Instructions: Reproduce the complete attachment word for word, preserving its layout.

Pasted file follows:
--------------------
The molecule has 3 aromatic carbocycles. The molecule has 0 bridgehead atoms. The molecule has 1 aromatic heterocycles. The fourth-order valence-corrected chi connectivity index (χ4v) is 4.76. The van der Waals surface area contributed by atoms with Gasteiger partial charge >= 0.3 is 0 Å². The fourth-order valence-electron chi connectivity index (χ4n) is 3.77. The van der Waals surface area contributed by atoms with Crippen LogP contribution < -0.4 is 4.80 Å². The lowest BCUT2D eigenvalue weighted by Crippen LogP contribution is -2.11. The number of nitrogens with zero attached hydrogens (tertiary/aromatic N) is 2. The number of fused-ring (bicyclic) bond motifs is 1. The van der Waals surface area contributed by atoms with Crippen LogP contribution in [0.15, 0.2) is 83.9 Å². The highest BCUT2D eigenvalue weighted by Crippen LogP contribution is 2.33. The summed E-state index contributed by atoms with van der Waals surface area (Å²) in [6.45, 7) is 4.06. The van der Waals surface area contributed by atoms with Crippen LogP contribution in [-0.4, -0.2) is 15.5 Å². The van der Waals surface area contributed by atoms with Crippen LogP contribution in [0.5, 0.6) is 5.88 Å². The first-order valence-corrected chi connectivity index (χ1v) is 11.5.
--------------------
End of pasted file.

The molecule has 3 aromatic carbocycles. The molecule has 0 bridgehead atoms. The molecule has 1 aromatic heterocycles. The fourth-order valence-corrected chi connectivity index (χ4v) is 4.76. The van der Waals surface area contributed by atoms with Gasteiger partial charge >= 0.3 is 0 Å². The fourth-order valence-electron chi connectivity index (χ4n) is 3.77. The van der Waals surface area contributed by atoms with Crippen LogP contribution < -0.4 is 4.80 Å². The lowest BCUT2D eigenvalue weighted by Crippen LogP contribution is -2.11. The number of nitrogens with zero attached hydrogens (tertiary/aromatic N) is 2. The number of fused-ring (bicyclic) bond motifs is 1. The van der Waals surface area contributed by atoms with Crippen LogP contribution in [0.15, 0.2) is 83.9 Å². The highest BCUT2D eigenvalue weighted by Crippen LogP contribution is 2.33. The summed E-state index contributed by atoms with van der Waals surface area (Å²) in [6.45, 7) is 4.06. The van der Waals surface area contributed by atoms with Crippen LogP contribution in [-0.4, -0.2) is 15.5 Å². The van der Waals surface area contributed by atoms with Crippen LogP contribution in [0.5, 0.6) is 5.88 Å². The first-order valence-corrected chi connectivity index (χ1v) is 11.5.